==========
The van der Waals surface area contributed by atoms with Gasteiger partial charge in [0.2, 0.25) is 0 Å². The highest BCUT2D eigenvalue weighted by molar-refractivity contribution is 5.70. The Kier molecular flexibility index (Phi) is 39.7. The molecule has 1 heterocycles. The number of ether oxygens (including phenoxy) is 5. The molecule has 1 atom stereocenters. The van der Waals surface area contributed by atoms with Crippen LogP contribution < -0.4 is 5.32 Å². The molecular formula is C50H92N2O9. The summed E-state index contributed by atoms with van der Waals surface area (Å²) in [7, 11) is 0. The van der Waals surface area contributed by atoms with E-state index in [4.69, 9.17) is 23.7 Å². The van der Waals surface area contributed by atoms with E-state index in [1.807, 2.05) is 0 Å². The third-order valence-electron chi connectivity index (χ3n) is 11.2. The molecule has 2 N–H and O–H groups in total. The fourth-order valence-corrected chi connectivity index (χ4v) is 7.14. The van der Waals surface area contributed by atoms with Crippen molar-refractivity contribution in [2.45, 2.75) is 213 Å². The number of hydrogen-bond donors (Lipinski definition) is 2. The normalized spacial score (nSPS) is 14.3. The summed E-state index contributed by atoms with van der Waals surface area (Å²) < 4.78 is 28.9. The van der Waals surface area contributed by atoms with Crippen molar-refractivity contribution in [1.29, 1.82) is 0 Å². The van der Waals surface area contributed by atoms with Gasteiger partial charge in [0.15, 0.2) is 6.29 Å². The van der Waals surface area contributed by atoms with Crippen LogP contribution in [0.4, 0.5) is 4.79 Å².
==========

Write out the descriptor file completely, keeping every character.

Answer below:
The van der Waals surface area contributed by atoms with Gasteiger partial charge in [0.2, 0.25) is 0 Å². The highest BCUT2D eigenvalue weighted by molar-refractivity contribution is 5.70. The Kier molecular flexibility index (Phi) is 39.7. The molecule has 1 heterocycles. The number of ether oxygens (including phenoxy) is 5. The molecule has 1 atom stereocenters. The van der Waals surface area contributed by atoms with Crippen LogP contribution < -0.4 is 5.32 Å². The molecular formula is C50H92N2O9. The summed E-state index contributed by atoms with van der Waals surface area (Å²) in [7, 11) is 0. The van der Waals surface area contributed by atoms with E-state index in [4.69, 9.17) is 23.7 Å². The van der Waals surface area contributed by atoms with E-state index in [1.807, 2.05) is 0 Å². The third-order valence-electron chi connectivity index (χ3n) is 11.2. The molecule has 2 N–H and O–H groups in total. The fourth-order valence-corrected chi connectivity index (χ4v) is 7.14. The van der Waals surface area contributed by atoms with Crippen molar-refractivity contribution in [2.45, 2.75) is 213 Å². The number of hydrogen-bond donors (Lipinski definition) is 2. The normalized spacial score (nSPS) is 14.3. The summed E-state index contributed by atoms with van der Waals surface area (Å²) < 4.78 is 28.9. The van der Waals surface area contributed by atoms with Crippen molar-refractivity contribution in [1.29, 1.82) is 0 Å². The van der Waals surface area contributed by atoms with Gasteiger partial charge in [0.15, 0.2) is 6.29 Å². The van der Waals surface area contributed by atoms with Crippen LogP contribution in [0.4, 0.5) is 4.79 Å².